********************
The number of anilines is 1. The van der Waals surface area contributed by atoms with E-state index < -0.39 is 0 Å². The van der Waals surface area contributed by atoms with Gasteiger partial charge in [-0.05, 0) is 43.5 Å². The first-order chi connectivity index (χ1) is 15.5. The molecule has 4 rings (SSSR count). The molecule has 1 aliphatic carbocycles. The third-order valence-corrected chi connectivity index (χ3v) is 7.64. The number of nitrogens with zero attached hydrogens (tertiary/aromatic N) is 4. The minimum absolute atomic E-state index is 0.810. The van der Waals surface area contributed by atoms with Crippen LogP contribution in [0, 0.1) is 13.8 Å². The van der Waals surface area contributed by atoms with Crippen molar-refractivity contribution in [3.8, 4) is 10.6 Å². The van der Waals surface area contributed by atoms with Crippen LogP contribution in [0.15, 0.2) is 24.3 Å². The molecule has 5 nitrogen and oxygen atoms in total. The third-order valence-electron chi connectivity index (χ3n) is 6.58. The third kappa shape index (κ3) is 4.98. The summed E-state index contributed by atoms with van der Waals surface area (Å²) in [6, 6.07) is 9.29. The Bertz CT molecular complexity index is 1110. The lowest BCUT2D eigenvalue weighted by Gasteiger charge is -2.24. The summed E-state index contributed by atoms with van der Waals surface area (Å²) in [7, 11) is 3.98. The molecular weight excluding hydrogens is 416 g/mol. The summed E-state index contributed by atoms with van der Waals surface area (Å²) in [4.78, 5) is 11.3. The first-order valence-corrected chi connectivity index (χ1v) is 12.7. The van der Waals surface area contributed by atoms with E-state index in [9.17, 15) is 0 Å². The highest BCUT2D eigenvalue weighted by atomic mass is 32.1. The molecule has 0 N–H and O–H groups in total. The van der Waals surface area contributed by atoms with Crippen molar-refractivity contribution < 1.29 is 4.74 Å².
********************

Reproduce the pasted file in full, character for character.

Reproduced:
The number of anilines is 1. The van der Waals surface area contributed by atoms with E-state index < -0.39 is 0 Å². The van der Waals surface area contributed by atoms with Gasteiger partial charge in [-0.05, 0) is 43.5 Å². The first-order chi connectivity index (χ1) is 15.5. The molecule has 4 rings (SSSR count). The molecule has 1 aliphatic carbocycles. The third-order valence-corrected chi connectivity index (χ3v) is 7.64. The number of nitrogens with zero attached hydrogens (tertiary/aromatic N) is 4. The minimum absolute atomic E-state index is 0.810. The van der Waals surface area contributed by atoms with Crippen LogP contribution in [0, 0.1) is 13.8 Å². The van der Waals surface area contributed by atoms with Crippen molar-refractivity contribution in [3.8, 4) is 10.6 Å². The van der Waals surface area contributed by atoms with Crippen LogP contribution in [0.15, 0.2) is 24.3 Å². The molecule has 5 nitrogen and oxygen atoms in total. The third-order valence-electron chi connectivity index (χ3n) is 6.58. The third kappa shape index (κ3) is 4.98. The summed E-state index contributed by atoms with van der Waals surface area (Å²) in [6, 6.07) is 9.29. The Bertz CT molecular complexity index is 1110. The lowest BCUT2D eigenvalue weighted by Gasteiger charge is -2.24. The summed E-state index contributed by atoms with van der Waals surface area (Å²) in [7, 11) is 3.98. The molecular weight excluding hydrogens is 416 g/mol. The summed E-state index contributed by atoms with van der Waals surface area (Å²) in [4.78, 5) is 11.3. The first-order valence-corrected chi connectivity index (χ1v) is 12.7. The van der Waals surface area contributed by atoms with E-state index in [9.17, 15) is 0 Å². The highest BCUT2D eigenvalue weighted by atomic mass is 32.1. The molecule has 0 N–H and O–H groups in total. The van der Waals surface area contributed by atoms with Crippen molar-refractivity contribution < 1.29 is 4.74 Å².